Gear Talk / Re: Bike Friday Travel Case and Traler Used
« on: November 05, 2009, 11:25:08 am »
Check out this web site.  http://www.electriccyclery.com/catalog/bike-friday-travel-case-trailer-p-238.html  I hope this is what you are looking for.  

253
Corridor 66 Implementation / Re: West End of NBRS Route 66
« on: October 19, 2009, 07:47:04 pm »
I'm not aware of any SART north of the dam.  It is possible there are some short sections.  If you can find the book "Bicycle Rides - Inland Empire" by Don and Sharron Brundige it might have some other river sections.  I don't think there is a continuous trail that is easily followed.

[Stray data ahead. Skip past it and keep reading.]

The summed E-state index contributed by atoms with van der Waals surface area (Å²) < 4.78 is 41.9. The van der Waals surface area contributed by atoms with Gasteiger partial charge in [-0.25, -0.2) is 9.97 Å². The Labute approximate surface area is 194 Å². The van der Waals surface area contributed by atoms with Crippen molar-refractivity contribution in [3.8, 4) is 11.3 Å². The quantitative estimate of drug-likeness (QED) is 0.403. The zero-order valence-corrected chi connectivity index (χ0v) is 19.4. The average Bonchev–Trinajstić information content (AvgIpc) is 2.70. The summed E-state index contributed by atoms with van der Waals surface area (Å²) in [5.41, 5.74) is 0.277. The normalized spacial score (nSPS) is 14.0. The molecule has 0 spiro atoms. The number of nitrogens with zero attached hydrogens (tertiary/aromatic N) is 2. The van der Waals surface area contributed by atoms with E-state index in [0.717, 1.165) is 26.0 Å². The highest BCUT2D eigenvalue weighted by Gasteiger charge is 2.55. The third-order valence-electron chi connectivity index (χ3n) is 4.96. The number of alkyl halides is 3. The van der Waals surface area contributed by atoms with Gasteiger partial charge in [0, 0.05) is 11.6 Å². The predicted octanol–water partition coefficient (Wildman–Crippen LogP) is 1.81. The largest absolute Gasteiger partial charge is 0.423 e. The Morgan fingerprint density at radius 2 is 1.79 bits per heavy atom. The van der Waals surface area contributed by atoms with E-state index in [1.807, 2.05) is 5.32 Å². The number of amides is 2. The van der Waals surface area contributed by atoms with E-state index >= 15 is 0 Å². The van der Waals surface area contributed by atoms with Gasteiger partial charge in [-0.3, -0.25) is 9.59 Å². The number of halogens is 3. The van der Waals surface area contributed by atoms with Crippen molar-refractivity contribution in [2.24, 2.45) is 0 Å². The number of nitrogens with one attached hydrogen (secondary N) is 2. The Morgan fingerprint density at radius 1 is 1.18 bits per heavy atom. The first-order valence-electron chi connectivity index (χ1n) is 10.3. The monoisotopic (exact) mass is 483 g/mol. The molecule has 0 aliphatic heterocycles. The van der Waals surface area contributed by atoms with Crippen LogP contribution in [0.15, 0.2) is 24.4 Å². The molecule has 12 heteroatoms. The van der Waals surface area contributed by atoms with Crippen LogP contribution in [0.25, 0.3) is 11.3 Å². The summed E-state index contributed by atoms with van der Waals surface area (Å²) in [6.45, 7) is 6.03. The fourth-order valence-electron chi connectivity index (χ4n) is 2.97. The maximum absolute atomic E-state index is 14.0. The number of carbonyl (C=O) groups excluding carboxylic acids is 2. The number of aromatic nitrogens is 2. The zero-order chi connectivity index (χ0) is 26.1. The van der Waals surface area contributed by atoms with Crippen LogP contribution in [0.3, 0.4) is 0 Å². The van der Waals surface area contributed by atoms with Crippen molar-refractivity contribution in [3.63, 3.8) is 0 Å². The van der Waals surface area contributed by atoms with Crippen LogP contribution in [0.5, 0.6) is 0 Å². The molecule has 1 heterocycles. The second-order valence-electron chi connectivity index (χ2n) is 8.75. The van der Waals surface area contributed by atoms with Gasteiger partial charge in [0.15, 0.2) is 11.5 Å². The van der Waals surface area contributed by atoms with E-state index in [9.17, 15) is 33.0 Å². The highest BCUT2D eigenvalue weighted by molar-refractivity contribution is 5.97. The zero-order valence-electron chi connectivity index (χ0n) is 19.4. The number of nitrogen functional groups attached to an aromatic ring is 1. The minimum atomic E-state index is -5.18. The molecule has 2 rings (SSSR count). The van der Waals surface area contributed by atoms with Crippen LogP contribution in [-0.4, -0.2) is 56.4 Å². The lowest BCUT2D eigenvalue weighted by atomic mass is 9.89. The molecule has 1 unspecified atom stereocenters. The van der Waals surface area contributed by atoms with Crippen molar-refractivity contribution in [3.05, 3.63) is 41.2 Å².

I'll look around to see if I can find any maps of trails in the inland empire.

Update.  Take a look at this website.  http://www.mapmyride.com/ride/united-states/ca/san-bernardino/289413464  It should show a google map with a 21 mile trail that goes from Tequesquito Arroyo Park in Riverside to Waterman Ave in San Bernardino.

Also found this one.  It seems to connect the two sections of the SART.  http://www.mapmyride.com/ride/united-states/ca/san-bernardino/705029175

Update 10/23/09  I just rode by the SART at Gypsum Canyon Road.  When you come up to the bridge you will notice that the center lines direct you either to the right (and under the bridge) or go straight seemingly to the intersection.  As you pass the chain link fence and gate you will see a small sign on the bridge indicating the trail goes right and over the bridge (and the Santa Ana River).  There is also a Bike Route sign on the first light pole. 

254
Corridor 66 Implementation / Re: West End of NBRS Route 66
« on: October 19, 2009, 03:48:51 pm »